Morphological Phase Diagram of Biocatalytically Active Ceria Nanostructures as a Function of Processing Variables and Their Properties

Authors

  • Dr. Tamilselvan Sakthivel,

    1. Advanced Materials Processing and Analysis Center (AMPAC), NanoScience Technology Center (NSTC), Materials Science Engineering (MSE) Department, University of Central Florida, 4000, Central Florida Boulevard, Orlando, FL 32816 (USA), Fax: (+1) 407-882-1175
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  • Dr. Soumen Das,

    1. Advanced Materials Processing and Analysis Center (AMPAC), NanoScience Technology Center (NSTC), Materials Science Engineering (MSE) Department, University of Central Florida, 4000, Central Florida Boulevard, Orlando, FL 32816 (USA), Fax: (+1) 407-882-1175
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  • Dr. Amit Kumar,

    1. Advanced Materials Processing and Analysis Center (AMPAC), NanoScience Technology Center (NSTC), Materials Science Engineering (MSE) Department, University of Central Florida, 4000, Central Florida Boulevard, Orlando, FL 32816 (USA), Fax: (+1) 407-882-1175
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  • Dr. David L. Reid,

    1. Advanced Materials Processing and Analysis Center (AMPAC), NanoScience Technology Center (NSTC), Materials Science Engineering (MSE) Department, University of Central Florida, 4000, Central Florida Boulevard, Orlando, FL 32816 (USA), Fax: (+1) 407-882-1175
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  • Ankur Gupta,

    1. Advanced Materials Processing and Analysis Center (AMPAC), NanoScience Technology Center (NSTC), Materials Science Engineering (MSE) Department, University of Central Florida, 4000, Central Florida Boulevard, Orlando, FL 32816 (USA), Fax: (+1) 407-882-1175
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  • Dr. Dean C. Sayle,

    1. School of Physical Science, University of Kent, Canterbury, Kent, CT2 7NZ (UK)
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  • Dr. Sudipta Seal

    Corresponding author
    1. Advanced Materials Processing and Analysis Center (AMPAC), NanoScience Technology Center (NSTC), Materials Science Engineering (MSE) Department, University of Central Florida, 4000, Central Florida Boulevard, Orlando, FL 32816 (USA), Fax: (+1) 407-882-1175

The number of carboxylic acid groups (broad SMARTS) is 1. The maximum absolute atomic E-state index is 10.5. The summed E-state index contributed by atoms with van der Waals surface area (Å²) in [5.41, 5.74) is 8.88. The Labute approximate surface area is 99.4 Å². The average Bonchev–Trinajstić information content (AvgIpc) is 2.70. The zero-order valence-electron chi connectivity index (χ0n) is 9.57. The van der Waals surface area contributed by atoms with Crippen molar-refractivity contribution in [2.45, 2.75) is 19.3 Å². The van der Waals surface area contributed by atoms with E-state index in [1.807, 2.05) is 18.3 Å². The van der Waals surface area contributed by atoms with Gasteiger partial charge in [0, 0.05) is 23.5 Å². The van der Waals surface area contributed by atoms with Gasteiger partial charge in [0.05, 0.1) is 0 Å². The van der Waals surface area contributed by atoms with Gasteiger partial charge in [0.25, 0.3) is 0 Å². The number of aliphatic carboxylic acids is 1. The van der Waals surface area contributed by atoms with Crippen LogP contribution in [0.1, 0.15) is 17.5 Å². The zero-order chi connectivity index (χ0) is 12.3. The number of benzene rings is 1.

• Advanced Materials Processing and Analysis Center (AMPAC), NanoScience Technology Center (NSTC), Materials Science Engineering (MSE) Department, University of Central Florida, 4000, Central Florida Boulevard, Orlando, FL 32816 (USA), Fax: (+1) 407-882-1175

    Search for more papers by this author

Abstract

We rationalize how fluorite-structured CeO2, which is crystallographically isotropic, can grow anisotropically (without templates) to form nanoparticles, rods, and cubes. In particular, single-crystalline and monodispersed cubic CeO2 nanoparticles, nanorods, and nanocubes have been selectively synthesized by a very simple, efficient, and economical hydrothermal process using different NaOH concentrations, and Ce(NO3)3 as the cerium precursor. High-resolution transmission electron microscopy reveals nanomaterials with differently exposed crystal planes: {111} and {100} for nanoparticles, {110} and {100} for nanorods, and {100} for nanocubes. During the preparation of the CeO2 nanomaterials, the formation of intermediate anisotropic Ce(OH)3 species under basic conditions and their conversion into CeO2 at higher temperature are key factors responsible for the shape evolution. Atomistic computer simulations were used to help rationalize how the synthetic conditions impact upon the morphology of the nanomaterial. The synthesized CeO2 nanoparticles and nanorods demonstrate higher catalase mimetic activities than the nanocubes.

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